NEW branding to promote one of the finest Dark Sky Parks in the country will hopefully lead to thousands more visitors heading to the North East once the pandemic is over.

The new logo was designed by Drummond Central for Northumberland’s International Dark Sky, Park, one of the first in the country and still Europe’s largest Gold Tier Dark Sky Park. It reflects ambitions to develop a new era in astrotourism and capitalise on Northumberland’s first Dark Sky Festival.

Tourism bosses said they were looking forward to welcoming visitors back to Northumberland and building on pre-pandemic figures, which showed that dark skies tourism was worth more than £25m per year to the county, generating around 450 jobs.

Maureen McAllister, acting director of visitor economy at Visit Northumberland, said: “Dark sky tourism continues to play an integral role in Northumberland’s tourism strategy. It’s been fantastic to see businesses collaborating to successfully deliver the first Northumberland Dark Sky Festival.

“We’re looking forward to welcoming visitors back so they can experience our spectacular dark skies for themselves.”

Catherine Johns, CEO of Kielder Observatory, which attracts thousands of visitors a year to beautiful Kielder Water and Forest Park, said: “Like so many industries, tourism has been hit hard by the COVID pandemic. By working together, we see a real opportunity to grow Northumberland’s reputation as the best place in the country for astrotourism.”

Northumberland has already gained a national reputation for the excellence of its dark skies, and new events are being planned as the branding is launched which will boost its astrotourism offering.

It includes building on the Northumberland Dark Sky Festival held last month, where more than 4,600 people logged on to 13 live streamed events, such as an Introduction to Astro Photography and Chasing the Northern Lights.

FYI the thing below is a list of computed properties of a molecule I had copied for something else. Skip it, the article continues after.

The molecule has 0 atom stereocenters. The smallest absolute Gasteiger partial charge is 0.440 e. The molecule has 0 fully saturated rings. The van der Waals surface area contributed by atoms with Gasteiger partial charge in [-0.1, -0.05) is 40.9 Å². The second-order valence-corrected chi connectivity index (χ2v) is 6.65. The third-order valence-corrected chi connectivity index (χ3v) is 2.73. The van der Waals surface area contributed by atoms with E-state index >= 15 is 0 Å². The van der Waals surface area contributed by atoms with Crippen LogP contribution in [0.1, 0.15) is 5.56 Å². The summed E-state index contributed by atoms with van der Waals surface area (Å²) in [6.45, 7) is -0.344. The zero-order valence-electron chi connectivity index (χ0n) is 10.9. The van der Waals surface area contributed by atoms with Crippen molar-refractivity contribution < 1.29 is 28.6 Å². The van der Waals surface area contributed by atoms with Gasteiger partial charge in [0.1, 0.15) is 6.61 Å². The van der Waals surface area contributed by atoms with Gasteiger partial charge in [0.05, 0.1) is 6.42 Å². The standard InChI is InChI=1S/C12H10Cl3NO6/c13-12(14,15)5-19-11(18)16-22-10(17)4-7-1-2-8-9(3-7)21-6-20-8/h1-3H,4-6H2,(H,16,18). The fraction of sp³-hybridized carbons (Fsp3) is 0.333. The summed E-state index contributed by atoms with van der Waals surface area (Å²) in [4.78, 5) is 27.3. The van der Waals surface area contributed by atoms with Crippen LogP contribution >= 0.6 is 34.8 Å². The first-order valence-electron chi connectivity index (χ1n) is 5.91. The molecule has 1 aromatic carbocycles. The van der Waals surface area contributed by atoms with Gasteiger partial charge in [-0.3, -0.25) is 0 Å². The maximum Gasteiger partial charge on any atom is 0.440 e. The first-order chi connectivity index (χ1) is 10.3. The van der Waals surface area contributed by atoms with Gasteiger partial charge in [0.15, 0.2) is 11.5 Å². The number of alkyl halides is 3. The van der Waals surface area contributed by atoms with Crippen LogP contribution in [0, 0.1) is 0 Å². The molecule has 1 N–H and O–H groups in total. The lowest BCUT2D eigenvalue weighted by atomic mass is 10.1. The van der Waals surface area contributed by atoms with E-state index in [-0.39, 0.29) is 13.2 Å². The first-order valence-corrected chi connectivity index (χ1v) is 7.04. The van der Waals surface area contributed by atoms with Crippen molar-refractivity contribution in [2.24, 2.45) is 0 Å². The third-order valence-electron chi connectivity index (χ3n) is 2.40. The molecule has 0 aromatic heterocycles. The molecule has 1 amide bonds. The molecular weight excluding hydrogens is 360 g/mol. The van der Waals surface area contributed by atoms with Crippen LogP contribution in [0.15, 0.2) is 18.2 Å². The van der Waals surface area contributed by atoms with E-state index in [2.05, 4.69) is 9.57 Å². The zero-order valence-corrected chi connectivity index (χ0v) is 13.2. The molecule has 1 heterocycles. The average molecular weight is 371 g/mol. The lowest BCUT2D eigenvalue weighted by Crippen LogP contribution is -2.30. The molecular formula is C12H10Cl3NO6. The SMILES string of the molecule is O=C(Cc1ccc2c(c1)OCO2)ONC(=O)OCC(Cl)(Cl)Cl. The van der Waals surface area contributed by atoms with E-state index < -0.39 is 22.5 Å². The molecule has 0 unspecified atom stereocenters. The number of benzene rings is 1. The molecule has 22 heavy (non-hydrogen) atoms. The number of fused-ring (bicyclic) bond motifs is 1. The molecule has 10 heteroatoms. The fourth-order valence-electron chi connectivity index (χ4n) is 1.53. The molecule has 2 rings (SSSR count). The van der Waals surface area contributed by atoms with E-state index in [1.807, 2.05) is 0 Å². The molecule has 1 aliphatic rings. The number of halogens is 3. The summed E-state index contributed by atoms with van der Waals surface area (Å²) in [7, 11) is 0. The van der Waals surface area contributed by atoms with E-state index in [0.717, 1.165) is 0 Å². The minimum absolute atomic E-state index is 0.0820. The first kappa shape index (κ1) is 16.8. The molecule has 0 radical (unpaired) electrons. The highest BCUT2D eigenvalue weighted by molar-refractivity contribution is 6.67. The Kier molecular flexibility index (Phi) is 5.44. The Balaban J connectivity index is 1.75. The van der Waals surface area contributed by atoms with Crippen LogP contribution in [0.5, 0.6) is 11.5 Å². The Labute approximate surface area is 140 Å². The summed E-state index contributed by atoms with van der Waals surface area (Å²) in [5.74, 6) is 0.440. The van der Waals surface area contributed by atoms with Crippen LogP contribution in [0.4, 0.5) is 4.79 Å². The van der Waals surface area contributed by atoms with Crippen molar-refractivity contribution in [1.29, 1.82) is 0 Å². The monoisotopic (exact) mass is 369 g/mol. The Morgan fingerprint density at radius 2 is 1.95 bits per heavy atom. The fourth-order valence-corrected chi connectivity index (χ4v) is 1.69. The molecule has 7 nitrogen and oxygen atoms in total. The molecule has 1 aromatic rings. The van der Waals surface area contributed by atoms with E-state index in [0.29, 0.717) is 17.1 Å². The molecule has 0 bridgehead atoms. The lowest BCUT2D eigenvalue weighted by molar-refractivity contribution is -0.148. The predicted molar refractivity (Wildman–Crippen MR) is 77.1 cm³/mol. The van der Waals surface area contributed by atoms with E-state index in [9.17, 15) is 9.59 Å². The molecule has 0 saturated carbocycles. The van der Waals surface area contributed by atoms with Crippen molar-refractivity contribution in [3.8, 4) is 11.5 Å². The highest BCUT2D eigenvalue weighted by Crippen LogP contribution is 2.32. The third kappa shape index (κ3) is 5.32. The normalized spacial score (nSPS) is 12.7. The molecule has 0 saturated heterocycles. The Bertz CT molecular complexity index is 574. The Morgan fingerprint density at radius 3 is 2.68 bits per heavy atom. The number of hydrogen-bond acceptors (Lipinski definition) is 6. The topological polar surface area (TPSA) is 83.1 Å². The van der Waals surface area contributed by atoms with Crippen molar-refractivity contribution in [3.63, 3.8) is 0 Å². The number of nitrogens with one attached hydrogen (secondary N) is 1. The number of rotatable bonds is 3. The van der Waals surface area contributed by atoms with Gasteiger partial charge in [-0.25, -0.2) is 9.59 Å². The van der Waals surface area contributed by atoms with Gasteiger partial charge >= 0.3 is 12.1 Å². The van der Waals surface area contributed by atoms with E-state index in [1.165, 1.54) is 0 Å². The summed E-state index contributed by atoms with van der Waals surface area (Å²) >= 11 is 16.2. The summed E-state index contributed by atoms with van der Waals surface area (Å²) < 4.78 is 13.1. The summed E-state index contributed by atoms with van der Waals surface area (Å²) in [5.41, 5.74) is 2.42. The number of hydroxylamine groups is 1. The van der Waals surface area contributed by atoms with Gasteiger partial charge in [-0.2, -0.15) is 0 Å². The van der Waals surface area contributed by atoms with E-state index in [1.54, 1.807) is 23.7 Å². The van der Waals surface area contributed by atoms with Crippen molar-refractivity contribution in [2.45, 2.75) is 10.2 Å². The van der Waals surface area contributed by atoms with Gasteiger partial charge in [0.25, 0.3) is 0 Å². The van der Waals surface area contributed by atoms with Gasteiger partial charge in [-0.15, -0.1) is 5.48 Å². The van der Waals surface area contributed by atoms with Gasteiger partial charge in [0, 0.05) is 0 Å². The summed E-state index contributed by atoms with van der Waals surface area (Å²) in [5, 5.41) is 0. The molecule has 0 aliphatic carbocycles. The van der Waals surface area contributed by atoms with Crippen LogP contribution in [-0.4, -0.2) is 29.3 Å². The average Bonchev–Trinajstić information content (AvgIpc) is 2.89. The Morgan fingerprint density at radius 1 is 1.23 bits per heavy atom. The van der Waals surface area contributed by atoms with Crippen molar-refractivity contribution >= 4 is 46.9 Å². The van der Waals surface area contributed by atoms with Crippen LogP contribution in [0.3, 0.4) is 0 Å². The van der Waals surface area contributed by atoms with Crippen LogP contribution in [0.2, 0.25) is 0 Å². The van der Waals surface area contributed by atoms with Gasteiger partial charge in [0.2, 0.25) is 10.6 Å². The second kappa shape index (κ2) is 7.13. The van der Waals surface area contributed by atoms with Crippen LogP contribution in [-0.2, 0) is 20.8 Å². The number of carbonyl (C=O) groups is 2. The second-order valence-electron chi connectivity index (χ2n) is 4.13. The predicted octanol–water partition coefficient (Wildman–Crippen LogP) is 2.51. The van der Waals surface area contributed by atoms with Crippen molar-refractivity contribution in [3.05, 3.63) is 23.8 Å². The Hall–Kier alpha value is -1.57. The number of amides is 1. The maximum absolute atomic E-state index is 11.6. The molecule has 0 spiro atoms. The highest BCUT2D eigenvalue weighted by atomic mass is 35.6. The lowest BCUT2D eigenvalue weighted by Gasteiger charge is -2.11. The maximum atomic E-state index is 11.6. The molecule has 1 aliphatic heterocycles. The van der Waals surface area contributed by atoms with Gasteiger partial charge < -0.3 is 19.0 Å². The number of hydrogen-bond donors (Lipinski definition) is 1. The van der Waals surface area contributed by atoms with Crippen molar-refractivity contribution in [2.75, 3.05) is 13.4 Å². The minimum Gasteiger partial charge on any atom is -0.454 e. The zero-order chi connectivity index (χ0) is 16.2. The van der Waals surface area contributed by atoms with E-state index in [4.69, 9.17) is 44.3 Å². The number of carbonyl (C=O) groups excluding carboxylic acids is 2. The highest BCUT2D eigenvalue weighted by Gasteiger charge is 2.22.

Roy Alexander, director of Battlesteads Observatory worked with Kielder, Twice Brewed and Stonehaugh Observatories to organise the Dark Sky Festival.

He said: “I was really proud of our inaugural Dark Sky Festival which brought together all of the Northumberland observatories to share our passion for astronomy. Looking to the future, Northumberland will no doubt continue to lead as a Dark Sky Park, not just nationally but globally. I’m excited to be part of a new era of positivity and collaborations that will engage more people and see even more visitors come and see us.”

Duncan Wise, visitor development and tourism officer for Northumberland National Park Authority, said: “During the pandemic we have all reconnected with nature whilst we stay at home and there’s a sense of humility about standing underneath a beautiful dark sky. By engaging with people online, more people have been able to experience Northumberland’s dark skies, many for the first time. As restrictions on movement start to ease, people will want to come and see themselves what Northumberland has to offer. We now have four observatories in and around our Dark Sky Park and we’re collaborating to support growth in our astrotourism offering. We look forward to welcoming people back for some unforgettable experiences.”